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pubsetbuf, filebuf and when to flush

P: n/a
i'm working on improving the IO for the software project i'm working on
to do two extra things. first, i'm going to add HDF5 functionality, and
second, add the ability to write binary output. the software is
computational science where a lot of stuff is going to be calculated
and written to a file. e.g. could be up to gigabytes of data.

my question has to do with the latter -- and how often i need to call
"flush" on the stream. what I want the software to do is store up
several entries in memory and then dump several megabytes (or some
optimal number) all at once since this is the optimal setting that
makes the most sense to me.

so how does the buffering in a fstream, (or a filebuf) work?
specifically, if i just keep doing "write" commands, will it dump the
entire buffer when the buffer gets full? or will it only dump enough of
the buffer to make room for each "write"? can I rely on the standard
c++ libraries written for each machine to choose an optimal buffering
scheme and buffer size? it seems like at least some of these details
are implementation dependent... but i don't know which.

here's a reference:
http://www.cplusplus.com/ref/iostream/filebuf/
but nobody really discusses this issue that I can find any reference
to.

basically i'm wondering if i need to add the following to my code:
1) choose an optimal buffer size somehow
2) create and give it to the filebuf via pubsetbuf
3) figure out how many entries would fill my buffer

then in the process of the calculation
when I know the buffer is full, flush

so my question is, how much can i rely on the standard IO library to
handle this for me? i assume that each company who writes an IO library
for their machine would know the best way to handle it, but i just want
to be sure that none of their choices affect me.

thanks!

Amos.
nitroamos a t y a h o o

Nov 22 '05 #1
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P: n/a
ni*******@gmail.com wrote:
i'm working on improving the IO for the software project i'm working on
to do two extra things. first, i'm going to add HDF5 functionality, and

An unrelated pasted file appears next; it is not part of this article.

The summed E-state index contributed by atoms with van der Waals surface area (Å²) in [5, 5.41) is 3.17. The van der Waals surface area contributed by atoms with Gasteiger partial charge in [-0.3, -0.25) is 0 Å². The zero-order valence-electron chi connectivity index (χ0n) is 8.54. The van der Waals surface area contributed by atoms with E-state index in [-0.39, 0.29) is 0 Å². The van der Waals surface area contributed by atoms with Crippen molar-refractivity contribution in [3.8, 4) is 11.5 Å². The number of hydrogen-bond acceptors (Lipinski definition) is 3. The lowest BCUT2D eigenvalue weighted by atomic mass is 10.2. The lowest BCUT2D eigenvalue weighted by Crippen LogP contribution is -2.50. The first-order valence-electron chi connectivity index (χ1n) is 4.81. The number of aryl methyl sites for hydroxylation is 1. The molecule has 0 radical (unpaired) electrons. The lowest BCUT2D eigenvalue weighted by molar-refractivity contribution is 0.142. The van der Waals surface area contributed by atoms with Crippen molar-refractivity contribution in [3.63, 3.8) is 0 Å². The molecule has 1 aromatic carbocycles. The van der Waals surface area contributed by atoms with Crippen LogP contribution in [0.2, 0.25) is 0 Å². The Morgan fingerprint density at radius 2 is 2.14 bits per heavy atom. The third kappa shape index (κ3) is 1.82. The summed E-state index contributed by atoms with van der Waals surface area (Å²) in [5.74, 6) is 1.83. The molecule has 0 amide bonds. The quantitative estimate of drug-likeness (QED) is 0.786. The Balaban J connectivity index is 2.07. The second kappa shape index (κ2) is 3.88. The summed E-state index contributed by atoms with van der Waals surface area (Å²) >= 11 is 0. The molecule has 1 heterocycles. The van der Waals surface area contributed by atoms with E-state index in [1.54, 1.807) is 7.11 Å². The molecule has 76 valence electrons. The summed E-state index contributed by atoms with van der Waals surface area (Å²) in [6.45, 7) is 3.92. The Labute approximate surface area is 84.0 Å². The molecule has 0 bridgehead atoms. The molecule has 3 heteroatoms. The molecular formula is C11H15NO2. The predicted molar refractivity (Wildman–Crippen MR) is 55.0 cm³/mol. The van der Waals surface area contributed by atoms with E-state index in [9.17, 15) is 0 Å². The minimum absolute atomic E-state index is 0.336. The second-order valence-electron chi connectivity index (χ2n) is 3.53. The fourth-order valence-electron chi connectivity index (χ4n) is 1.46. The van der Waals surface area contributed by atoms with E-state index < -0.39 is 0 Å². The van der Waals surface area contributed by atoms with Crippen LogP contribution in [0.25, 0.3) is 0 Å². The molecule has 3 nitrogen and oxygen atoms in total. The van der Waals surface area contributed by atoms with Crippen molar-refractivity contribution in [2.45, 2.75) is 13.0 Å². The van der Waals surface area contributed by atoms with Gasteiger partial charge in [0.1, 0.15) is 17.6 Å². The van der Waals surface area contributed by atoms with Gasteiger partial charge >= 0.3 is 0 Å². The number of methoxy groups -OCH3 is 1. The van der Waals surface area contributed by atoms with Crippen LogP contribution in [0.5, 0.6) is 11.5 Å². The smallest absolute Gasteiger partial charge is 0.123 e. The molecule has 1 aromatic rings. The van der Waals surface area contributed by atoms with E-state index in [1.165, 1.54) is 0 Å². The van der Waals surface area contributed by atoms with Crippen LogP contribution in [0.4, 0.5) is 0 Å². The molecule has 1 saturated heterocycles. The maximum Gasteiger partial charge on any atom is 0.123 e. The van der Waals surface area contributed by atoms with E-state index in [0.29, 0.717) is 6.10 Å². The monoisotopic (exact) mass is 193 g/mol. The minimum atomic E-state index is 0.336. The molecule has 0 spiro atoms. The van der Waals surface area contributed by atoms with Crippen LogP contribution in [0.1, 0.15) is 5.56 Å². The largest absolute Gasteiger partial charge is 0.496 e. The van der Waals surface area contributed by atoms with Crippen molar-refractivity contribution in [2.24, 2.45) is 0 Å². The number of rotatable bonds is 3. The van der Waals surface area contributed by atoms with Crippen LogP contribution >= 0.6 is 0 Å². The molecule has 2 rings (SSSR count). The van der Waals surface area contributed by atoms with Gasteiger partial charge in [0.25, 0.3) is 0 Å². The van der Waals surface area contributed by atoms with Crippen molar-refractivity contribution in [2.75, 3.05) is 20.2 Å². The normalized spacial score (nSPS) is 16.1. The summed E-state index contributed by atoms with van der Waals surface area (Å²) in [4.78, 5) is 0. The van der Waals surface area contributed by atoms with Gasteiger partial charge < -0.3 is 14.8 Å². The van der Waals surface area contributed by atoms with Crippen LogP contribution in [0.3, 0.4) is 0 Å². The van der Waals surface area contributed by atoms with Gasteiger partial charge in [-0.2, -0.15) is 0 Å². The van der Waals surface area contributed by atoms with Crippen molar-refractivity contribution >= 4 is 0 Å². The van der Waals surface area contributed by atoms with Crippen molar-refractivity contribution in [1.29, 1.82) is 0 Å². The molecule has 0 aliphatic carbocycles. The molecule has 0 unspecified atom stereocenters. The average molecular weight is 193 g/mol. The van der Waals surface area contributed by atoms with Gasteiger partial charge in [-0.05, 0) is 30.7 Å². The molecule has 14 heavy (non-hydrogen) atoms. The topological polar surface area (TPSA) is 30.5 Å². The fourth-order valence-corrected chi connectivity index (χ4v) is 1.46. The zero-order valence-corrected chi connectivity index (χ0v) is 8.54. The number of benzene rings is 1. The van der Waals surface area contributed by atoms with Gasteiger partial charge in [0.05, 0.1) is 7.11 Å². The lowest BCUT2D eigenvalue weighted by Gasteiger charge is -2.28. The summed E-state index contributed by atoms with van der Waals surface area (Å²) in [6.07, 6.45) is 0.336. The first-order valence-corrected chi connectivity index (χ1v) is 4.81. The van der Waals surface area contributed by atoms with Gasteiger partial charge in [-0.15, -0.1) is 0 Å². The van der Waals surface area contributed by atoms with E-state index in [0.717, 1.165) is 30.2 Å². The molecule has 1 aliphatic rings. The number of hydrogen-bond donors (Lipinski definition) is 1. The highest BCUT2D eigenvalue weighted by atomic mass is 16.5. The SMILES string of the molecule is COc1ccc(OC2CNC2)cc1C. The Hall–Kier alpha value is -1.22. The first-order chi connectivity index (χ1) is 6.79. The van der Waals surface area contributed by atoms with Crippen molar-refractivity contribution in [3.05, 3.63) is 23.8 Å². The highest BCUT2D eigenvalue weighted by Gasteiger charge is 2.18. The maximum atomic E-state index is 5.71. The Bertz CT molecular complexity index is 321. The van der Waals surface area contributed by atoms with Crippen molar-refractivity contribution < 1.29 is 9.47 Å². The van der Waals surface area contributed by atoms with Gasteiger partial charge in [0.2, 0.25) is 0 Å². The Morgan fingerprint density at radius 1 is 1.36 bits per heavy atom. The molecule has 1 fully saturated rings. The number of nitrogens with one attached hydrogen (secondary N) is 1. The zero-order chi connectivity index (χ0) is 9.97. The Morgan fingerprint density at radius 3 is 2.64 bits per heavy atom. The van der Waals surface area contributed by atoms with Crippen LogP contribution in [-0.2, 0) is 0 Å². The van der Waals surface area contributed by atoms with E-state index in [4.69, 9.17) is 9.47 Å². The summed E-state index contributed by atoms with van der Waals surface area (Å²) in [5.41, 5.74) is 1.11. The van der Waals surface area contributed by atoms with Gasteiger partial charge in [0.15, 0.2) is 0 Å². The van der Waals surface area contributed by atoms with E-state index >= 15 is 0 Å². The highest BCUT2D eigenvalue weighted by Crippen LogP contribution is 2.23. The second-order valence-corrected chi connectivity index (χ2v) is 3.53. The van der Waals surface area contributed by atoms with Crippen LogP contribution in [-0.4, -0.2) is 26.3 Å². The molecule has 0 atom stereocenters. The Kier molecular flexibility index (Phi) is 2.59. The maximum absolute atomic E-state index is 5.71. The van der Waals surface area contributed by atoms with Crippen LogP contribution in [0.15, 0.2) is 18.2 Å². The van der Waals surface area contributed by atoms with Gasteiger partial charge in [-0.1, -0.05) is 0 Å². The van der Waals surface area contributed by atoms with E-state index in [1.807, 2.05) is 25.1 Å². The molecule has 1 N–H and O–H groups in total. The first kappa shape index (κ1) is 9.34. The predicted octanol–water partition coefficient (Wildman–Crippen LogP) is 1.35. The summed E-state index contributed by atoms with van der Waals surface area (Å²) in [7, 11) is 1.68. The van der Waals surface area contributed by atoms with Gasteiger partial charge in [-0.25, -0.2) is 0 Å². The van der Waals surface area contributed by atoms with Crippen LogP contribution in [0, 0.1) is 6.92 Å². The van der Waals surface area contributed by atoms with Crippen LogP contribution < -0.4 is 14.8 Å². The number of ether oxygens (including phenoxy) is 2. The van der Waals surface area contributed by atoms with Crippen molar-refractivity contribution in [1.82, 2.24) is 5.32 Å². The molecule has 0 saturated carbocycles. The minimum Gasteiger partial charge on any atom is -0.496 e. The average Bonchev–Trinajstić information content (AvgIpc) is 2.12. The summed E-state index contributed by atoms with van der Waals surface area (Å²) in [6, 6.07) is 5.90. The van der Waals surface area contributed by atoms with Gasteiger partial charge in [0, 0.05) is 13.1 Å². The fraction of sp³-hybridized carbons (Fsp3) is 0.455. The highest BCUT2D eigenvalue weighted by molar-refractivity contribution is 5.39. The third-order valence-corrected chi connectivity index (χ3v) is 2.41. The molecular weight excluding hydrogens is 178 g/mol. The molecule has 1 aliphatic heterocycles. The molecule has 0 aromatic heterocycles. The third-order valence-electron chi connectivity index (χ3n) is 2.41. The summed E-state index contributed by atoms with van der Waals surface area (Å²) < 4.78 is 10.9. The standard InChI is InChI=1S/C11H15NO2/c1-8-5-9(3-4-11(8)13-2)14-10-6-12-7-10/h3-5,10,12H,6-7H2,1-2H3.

second, add the ability to write binary output. the software is
computational science where a lot of stuff is going to be calculated
and written to a file. e.g. could be up to gigabytes of data.

my question has to do with the latter -- and how often i need to call
"flush" on the stream. what I want the software to do is store up
several entries in memory and then dump several megabytes (or some
optimal number) all at once since this is the optimal setting that
makes the most sense to me.

so how does the buffering in a fstream, (or a filebuf) work?
specifically, if i just keep doing "write" commands, will it dump the
entire buffer when the buffer gets full? or will it only dump enough of
the buffer to make room for each "write"?
Every implementation I've seen does the former.

can I rely on the standard c++ libraries written for each machine to choose an optimal buffering
scheme and buffer size? it seems like at least some of these details
are implementation dependent... but i don't know which.
No you can't. IO buffering is really done by the operating system and it
is difficult for portable code (like the C++ library) to take full
advantage. I would start with fstream using the default buffering size,
then try pubsetbuf, but if performance is really critical then you might
have to drop fstream and write your own stream classes which can use the
underlying operating system directly.


here's a reference:
http://www.cplusplus.com/ref/iostream/filebuf/
but nobody really discusses this issue that I can find any reference
to.

basically i'm wondering if i need to add the following to my code:
1) choose an optimal buffer size somehow
2) create and give it to the filebuf via pubsetbuf
Before you do any IO, call

file->rdbuf()->pubsetbuf(buffer, buffer_size);
3) figure out how many entries would fill my buffer

then in the process of the calculation
when I know the buffer is full, flush
You don't need to flush. The only time you ever flush is when your
application is crashing and you want to make sure that all output is
written before the crash. Calling flush yourself is going to seriously
degrade performance.


so my question is, how much can i rely on the standard IO library to
handle this for me? i assume that each company who writes an IO library
for their machine would know the best way to handle it, but i just want
to be sure that none of their choices affect me.
As I said, remember that the C++ IO library is likely to be cross
platform. Plus their likely to be writing for a typical application, not
one that needs to write giga bytes of data.

thanks!

Amos.
nitroamos a t y a h o o


john
Nov 22 '05 #2

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